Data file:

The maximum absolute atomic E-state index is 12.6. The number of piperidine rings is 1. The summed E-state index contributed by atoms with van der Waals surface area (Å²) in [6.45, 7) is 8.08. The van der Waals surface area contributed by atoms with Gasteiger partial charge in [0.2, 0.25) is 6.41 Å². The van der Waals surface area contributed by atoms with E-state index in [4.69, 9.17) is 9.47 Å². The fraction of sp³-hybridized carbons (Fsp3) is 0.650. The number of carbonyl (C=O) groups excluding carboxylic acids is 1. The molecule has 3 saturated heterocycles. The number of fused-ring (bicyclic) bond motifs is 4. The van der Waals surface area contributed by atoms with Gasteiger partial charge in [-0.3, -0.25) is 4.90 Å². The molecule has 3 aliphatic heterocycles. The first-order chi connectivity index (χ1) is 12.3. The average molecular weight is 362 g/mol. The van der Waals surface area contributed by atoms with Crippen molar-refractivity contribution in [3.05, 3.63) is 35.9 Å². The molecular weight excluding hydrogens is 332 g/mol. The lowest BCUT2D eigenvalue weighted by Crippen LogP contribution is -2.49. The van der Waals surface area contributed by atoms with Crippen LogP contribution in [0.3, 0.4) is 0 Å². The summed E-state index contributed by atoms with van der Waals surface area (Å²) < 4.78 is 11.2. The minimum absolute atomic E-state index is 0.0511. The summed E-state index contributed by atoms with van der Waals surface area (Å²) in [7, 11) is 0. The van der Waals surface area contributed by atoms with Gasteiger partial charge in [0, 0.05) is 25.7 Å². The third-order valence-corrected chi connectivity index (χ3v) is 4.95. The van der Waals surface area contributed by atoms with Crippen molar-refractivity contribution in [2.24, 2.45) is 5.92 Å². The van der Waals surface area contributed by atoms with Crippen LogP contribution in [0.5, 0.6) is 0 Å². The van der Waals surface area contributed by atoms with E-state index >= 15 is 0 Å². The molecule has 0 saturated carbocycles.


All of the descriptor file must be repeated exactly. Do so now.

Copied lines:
The maximum absolute atomic E-state index is 12.6. The number of piperidine rings is 1. The summed E-state index contributed by atoms with van der Waals surface area (Å²) in [6.45, 7) is 8.08. The van der Waals surface area contributed by atoms with Gasteiger partial charge in [0.2, 0.25) is 6.41 Å². The van der Waals surface area contributed by atoms with E-state index in [4.69, 9.17) is 9.47 Å². The fraction of sp³-hybridized carbons (Fsp3) is 0.650. The number of carbonyl (C=O) groups excluding carboxylic acids is 1. The molecule has 3 saturated heterocycles. The number of fused-ring (bicyclic) bond motifs is 4. The van der Waals surface area contributed by atoms with Gasteiger partial charge in [-0.3, -0.25) is 4.90 Å². The molecule has 3 aliphatic heterocycles. The first-order chi connectivity index (χ1) is 12.3. The average molecular weight is 362 g/mol. The van der Waals surface area contributed by atoms with Crippen molar-refractivity contribution in [3.05, 3.63) is 35.9 Å². The molecular weight excluding hydrogens is 332 g/mol. The lowest BCUT2D eigenvalue weighted by Crippen LogP contribution is -2.49. The van der Waals surface area contributed by atoms with Crippen LogP contribution in [0.3, 0.4) is 0 Å². The summed E-state index contributed by atoms with van der Waals surface area (Å²) < 4.78 is 11.2. The minimum absolute atomic E-state index is 0.0511. The summed E-state index contributed by atoms with van der Waals surface area (Å²) in [7, 11) is 0. The van der Waals surface area contributed by atoms with Gasteiger partial charge in [0, 0.05) is 25.7 Å². The third-order valence-corrected chi connectivity index (χ3v) is 4.95. The van der Waals surface area contributed by atoms with Crippen molar-refractivity contribution in [2.24, 2.45) is 5.92 Å². The van der Waals surface area contributed by atoms with Crippen LogP contribution in [0.5, 0.6) is 0 Å². The van der Waals surface area contributed by atoms with E-state index >= 15 is 0 Å². The molecule has 0 saturated carbocycles.